• Family History – According to studies, individuals with biological parents, siblings, or children with leukaemia are two to four times more likely to have this disease themselves.
    • Age – The average age of those who receive a diagnosis is 71.
    • Gender – Males and those assigned male at birth (AMAB) are more likely to acquire leukaemia than females and those individuals assigned female at birth (AFAB).
    • Monoclonal B-cell Lymphocytosis – When you have monoclonal B-cell lymphocytosis, your blood contains more identical B-cells than is typical. There is a small chance that you could develop leukaemia if you have this condition.

    In addition, people undergoing chemotherapy in the past, exposed to radiation (radiation therapy), and having genetic conditions such as – Ataxia Telangiectasia, Down Syndrome, Li-Fraumeni Syndrome, Fanconi Anaemia, etc. – are at more risk of developing leukaemia.

    How is Acute and Chronic Leukaemia Diagnosed at Apollo Hospitals, Karnataka?

    Diagnosis of leukaemia in adults and children is somewhat the same. Before recommending any diagnostic tests, the doctors at Apollo Hospitals, Karnataka, ask about the symptoms and complications. They may also perform a physical examination to look for symptoms like bruising, bleeding, etc. After a complete physical examination, they will recommend you the following tests –

    • Complete Blood Count – This is done to detect the number of white blood cells. It also detects the insufficient amount of red blood cells and platelets. It also shows the appearance of the blast cells, which are usually found in the bone marrow.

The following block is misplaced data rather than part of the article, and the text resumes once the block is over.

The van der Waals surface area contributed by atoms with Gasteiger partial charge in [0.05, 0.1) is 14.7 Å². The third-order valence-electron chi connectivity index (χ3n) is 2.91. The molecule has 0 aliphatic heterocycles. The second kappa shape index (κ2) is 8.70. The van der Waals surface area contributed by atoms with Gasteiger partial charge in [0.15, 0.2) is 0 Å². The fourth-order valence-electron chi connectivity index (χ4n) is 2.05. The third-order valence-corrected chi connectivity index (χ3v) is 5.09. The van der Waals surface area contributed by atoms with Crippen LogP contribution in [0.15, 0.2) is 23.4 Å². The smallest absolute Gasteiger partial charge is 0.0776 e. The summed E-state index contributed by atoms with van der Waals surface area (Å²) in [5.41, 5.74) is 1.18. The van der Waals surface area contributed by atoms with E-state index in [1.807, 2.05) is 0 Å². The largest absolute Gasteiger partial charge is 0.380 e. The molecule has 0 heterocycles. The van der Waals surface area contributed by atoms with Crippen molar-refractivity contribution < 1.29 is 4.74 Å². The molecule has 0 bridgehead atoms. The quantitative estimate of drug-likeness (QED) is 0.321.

• Bone Marrow Test – A sample of the bone marrow is taken and sent to the lab to look for leukaemia cells. This will be further evaluated based on their shape, size, and other genetic or molecular features to understand whether the cells began from B or T lymphocytes.
    • Imaging Test – CT Scans, MRIs, and X-Rays are some of the most commonly used imaging tests to determine if cancer has spread to other body parts, such as the brain or spinal cord.
    • Spinal Fluid Test – Also known as Spinal Tap, is done to detect if the fluid has spread to the spinal fluid. This is done by taking a sample of the spinal fluid and testing it in the lab.

    In chronic leukaemia, an additional test – Fluorescence in situ hybridisation (FISH)- is sometimes done. It is a diagnostic test that looks for abnormalities in the chromosomes of malignant lymphocytes. Doctors occasionally use this data to assess your prognosis and guide treatment selection.

    How is Acute and Chronic Leukaemia Treated at Apollo Hospitals?